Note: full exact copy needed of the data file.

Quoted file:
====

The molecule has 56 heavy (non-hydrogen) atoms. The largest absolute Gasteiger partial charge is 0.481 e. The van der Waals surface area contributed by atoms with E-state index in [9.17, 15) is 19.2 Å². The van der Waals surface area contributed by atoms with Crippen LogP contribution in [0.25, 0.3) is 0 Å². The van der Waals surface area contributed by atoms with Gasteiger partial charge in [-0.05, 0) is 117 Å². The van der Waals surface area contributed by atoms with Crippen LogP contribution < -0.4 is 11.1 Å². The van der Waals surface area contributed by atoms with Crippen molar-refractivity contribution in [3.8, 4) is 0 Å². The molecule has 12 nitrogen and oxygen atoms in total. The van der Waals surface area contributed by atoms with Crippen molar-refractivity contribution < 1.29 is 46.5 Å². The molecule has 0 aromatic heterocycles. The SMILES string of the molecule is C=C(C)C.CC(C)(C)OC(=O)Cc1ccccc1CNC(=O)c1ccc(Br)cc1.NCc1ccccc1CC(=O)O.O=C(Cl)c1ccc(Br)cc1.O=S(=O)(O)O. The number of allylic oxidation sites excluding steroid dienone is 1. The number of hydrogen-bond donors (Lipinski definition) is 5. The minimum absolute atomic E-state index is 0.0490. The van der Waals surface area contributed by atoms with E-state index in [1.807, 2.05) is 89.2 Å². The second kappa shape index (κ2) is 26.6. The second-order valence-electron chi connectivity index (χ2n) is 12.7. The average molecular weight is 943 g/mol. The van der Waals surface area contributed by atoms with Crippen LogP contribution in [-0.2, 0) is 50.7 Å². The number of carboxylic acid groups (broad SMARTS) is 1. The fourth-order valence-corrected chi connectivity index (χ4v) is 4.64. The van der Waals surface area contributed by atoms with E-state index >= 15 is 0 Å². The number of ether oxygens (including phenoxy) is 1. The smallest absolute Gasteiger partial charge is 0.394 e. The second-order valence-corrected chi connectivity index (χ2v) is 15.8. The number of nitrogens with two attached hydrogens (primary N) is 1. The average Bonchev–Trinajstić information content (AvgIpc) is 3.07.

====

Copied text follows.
The molecule has 56 heavy (non-hydrogen) atoms. The largest absolute Gasteiger partial charge is 0.481 e. The van der Waals surface area contributed by atoms with E-state index in [9.17, 15) is 19.2 Å². The van der Waals surface area contributed by atoms with Crippen LogP contribution in [0.25, 0.3) is 0 Å². The van der Waals surface area contributed by atoms with Gasteiger partial charge in [-0.05, 0) is 117 Å². The van der Waals surface area contributed by atoms with Crippen LogP contribution < -0.4 is 11.1 Å². The van der Waals surface area contributed by atoms with Crippen molar-refractivity contribution in [3.8, 4) is 0 Å². The molecule has 12 nitrogen and oxygen atoms in total. The van der Waals surface area contributed by atoms with Crippen molar-refractivity contribution < 1.29 is 46.5 Å². The molecule has 0 aromatic heterocycles. The SMILES string of the molecule is C=C(C)C.CC(C)(C)OC(=O)Cc1ccccc1CNC(=O)c1ccc(Br)cc1.NCc1ccccc1CC(=O)O.O=C(Cl)c1ccc(Br)cc1.O=S(=O)(O)O. The number of allylic oxidation sites excluding steroid dienone is 1. The number of hydrogen-bond donors (Lipinski definition) is 5. The minimum absolute atomic E-state index is 0.0490. The van der Waals surface area contributed by atoms with E-state index in [1.807, 2.05) is 89.2 Å². The second kappa shape index (κ2) is 26.6. The second-order valence-electron chi connectivity index (χ2n) is 12.7. The average molecular weight is 943 g/mol. The van der Waals surface area contributed by atoms with Crippen LogP contribution in [-0.2, 0) is 50.7 Å². The number of carboxylic acid groups (broad SMARTS) is 1. The fourth-order valence-corrected chi connectivity index (χ4v) is 4.64. The van der Waals surface area contributed by atoms with E-state index >= 15 is 0 Å². The number of ether oxygens (including phenoxy) is 1. The smallest absolute Gasteiger partial charge is 0.394 e. The second-order valence-corrected chi connectivity index (χ2v) is 15.8. The number of nitrogens with two attached hydrogens (primary N) is 1. The average Bonchev–Trinajstić information content (AvgIpc) is 3.07.